Content marketing is becoming more and more of a talking point for SEO services as more people realize they can’t try to trick search engines with pages strictly for the search crawlers and shady link profiles, but many don’t realize this is also changing the standards for content.
Content has always been an important part of an SEO campaign, but it is indisputable that its status is being raised within Google and they are tightening their guidelines. You can’t just stuff keywords into a wall of barely legible text and expect Google to think your page has value. Now your content must be informational, resourceful, and actually captivating.
The biggest question for most is what type of content they need. If they’ve done any research, they might come to you with a list of types of content like infographics and webinars they “need” according to “the internet”, but more likely you will just get asked the broad question of what type of content will be needed. Once you know their business, you can probably make some good guesses, but making a wide statement for what type of content works is a farce.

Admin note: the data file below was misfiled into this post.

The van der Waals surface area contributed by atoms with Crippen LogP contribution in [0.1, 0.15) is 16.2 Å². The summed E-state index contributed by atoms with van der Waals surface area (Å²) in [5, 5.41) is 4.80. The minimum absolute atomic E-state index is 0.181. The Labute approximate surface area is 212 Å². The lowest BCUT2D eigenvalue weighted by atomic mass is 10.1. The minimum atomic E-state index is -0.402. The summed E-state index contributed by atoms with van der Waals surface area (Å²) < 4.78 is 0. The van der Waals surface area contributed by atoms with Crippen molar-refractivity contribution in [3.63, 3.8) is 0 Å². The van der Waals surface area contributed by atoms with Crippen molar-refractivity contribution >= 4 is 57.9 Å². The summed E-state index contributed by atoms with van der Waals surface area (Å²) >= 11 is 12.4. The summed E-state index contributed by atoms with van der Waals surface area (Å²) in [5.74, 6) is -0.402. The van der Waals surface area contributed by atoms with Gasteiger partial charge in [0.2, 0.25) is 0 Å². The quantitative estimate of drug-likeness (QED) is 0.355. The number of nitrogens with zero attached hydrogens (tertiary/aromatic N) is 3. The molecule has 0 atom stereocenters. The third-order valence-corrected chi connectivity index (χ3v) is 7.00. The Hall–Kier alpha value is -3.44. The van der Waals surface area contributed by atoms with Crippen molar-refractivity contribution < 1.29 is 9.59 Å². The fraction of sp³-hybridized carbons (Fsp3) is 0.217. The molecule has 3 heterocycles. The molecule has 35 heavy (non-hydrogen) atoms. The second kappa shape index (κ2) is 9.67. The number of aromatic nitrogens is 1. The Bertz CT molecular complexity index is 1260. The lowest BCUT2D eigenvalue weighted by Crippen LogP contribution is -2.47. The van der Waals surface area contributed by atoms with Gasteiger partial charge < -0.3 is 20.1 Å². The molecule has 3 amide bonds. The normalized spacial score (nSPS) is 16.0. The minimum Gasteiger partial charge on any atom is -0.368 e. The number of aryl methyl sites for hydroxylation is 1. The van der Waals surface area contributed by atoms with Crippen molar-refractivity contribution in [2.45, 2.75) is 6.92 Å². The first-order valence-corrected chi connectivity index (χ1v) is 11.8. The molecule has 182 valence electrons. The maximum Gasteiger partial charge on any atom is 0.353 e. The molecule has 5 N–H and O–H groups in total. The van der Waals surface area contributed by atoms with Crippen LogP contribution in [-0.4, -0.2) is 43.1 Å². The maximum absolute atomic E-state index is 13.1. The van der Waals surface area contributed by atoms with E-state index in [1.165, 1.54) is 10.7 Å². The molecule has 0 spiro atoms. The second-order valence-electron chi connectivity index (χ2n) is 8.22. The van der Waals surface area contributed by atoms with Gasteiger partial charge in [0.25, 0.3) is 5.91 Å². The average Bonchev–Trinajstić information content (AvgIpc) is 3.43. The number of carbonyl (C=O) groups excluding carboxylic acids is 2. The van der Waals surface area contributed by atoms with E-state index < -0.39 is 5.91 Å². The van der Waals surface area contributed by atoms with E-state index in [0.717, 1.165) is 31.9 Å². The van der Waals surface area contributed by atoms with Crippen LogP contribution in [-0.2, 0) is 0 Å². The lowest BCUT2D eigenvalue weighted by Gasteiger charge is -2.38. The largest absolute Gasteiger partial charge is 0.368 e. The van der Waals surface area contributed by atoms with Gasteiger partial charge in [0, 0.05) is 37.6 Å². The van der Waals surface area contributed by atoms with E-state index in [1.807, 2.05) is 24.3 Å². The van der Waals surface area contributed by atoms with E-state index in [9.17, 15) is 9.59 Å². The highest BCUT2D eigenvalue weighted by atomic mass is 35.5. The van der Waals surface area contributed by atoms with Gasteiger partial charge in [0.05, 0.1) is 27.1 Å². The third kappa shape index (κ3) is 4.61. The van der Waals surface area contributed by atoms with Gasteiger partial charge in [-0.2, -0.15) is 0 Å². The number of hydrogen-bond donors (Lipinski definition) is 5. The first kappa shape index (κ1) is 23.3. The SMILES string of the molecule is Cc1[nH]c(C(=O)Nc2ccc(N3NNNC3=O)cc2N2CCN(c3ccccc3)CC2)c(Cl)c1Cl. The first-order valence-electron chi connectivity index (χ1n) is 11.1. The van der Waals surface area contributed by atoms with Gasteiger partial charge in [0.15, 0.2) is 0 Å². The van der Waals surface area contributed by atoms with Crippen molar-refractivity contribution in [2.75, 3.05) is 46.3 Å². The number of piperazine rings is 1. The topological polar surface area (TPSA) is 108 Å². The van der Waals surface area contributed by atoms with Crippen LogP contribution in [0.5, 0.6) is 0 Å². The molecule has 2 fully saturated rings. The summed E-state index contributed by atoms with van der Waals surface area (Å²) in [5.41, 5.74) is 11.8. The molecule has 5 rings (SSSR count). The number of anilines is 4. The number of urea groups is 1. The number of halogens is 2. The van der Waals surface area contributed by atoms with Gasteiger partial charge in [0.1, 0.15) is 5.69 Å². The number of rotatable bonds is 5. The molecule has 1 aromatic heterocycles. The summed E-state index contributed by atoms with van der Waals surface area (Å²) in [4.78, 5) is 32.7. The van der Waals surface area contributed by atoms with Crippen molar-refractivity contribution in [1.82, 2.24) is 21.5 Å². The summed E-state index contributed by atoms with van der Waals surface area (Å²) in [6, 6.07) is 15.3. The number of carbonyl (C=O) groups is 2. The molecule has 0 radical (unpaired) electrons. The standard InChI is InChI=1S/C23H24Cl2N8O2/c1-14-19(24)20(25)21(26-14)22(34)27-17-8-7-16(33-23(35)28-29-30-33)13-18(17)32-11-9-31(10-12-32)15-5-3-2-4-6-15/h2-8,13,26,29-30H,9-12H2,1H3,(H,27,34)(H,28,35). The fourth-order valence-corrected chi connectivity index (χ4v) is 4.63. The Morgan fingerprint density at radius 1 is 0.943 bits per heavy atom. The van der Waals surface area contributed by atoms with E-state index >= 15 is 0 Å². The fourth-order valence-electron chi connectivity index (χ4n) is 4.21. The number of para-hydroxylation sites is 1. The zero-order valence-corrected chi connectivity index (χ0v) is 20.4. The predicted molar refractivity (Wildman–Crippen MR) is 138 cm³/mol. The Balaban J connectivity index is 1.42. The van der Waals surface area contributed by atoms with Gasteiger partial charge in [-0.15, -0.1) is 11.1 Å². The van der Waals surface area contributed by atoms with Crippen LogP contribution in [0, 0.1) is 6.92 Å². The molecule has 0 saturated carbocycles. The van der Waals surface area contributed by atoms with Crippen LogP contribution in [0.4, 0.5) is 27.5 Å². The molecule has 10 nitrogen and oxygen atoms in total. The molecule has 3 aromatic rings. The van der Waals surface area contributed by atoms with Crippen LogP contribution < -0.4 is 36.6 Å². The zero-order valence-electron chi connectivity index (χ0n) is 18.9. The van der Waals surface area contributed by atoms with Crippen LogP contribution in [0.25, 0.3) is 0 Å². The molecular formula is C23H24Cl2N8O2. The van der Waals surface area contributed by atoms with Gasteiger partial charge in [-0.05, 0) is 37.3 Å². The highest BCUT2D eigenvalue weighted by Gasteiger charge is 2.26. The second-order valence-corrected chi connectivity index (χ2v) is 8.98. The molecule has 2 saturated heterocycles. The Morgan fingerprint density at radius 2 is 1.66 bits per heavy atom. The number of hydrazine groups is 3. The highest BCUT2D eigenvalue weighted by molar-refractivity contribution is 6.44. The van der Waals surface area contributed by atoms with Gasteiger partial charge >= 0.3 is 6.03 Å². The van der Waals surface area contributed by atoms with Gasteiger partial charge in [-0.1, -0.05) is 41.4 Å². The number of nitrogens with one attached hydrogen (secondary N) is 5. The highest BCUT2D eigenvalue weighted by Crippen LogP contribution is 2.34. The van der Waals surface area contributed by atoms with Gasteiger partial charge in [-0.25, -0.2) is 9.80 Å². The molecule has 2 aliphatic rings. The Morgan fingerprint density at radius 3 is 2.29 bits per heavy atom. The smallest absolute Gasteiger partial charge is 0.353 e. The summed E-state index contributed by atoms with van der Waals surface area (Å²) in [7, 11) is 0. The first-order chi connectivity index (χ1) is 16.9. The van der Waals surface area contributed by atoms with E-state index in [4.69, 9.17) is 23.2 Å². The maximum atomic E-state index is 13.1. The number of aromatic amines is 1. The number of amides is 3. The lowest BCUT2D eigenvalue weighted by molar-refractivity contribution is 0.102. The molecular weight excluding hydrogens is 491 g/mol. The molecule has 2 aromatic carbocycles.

While blog posts are always a good place to start with creating content, infographics or ebooks will only help relevant areas. A nursing home probably won’t be able to find a relevant infographic, because that way of delivering information doesn’t work well for portraying the complex and focused care they will be giving loved ones. Similarly, videos don’t make much sense for a photographer to have, and tutorials don’t have much place in a medical website.
Most importantly, the content has to be quality, and it has to fit your companies needs. Even if you are delivering daily blog posts and guest blogs, they won’t have any effect if they aren’t worth reading. The best way to know what type of content you need to be making is trying to think like your competitors and customers. If you can make users happy with your website, you are already well on your way to making Google happy with your content.
Speaking of your competitors, you can do competitive analysis to find out what is working for them. I don’t mean scoping out their site and seeing what they have that you don’t. Instead you can use a number of sites and tools to see what is doing well on their site compared to yours, which will give you a good indication what type of content you should be making. Josh McCoy collected a few of those for you to get the jump on your competition.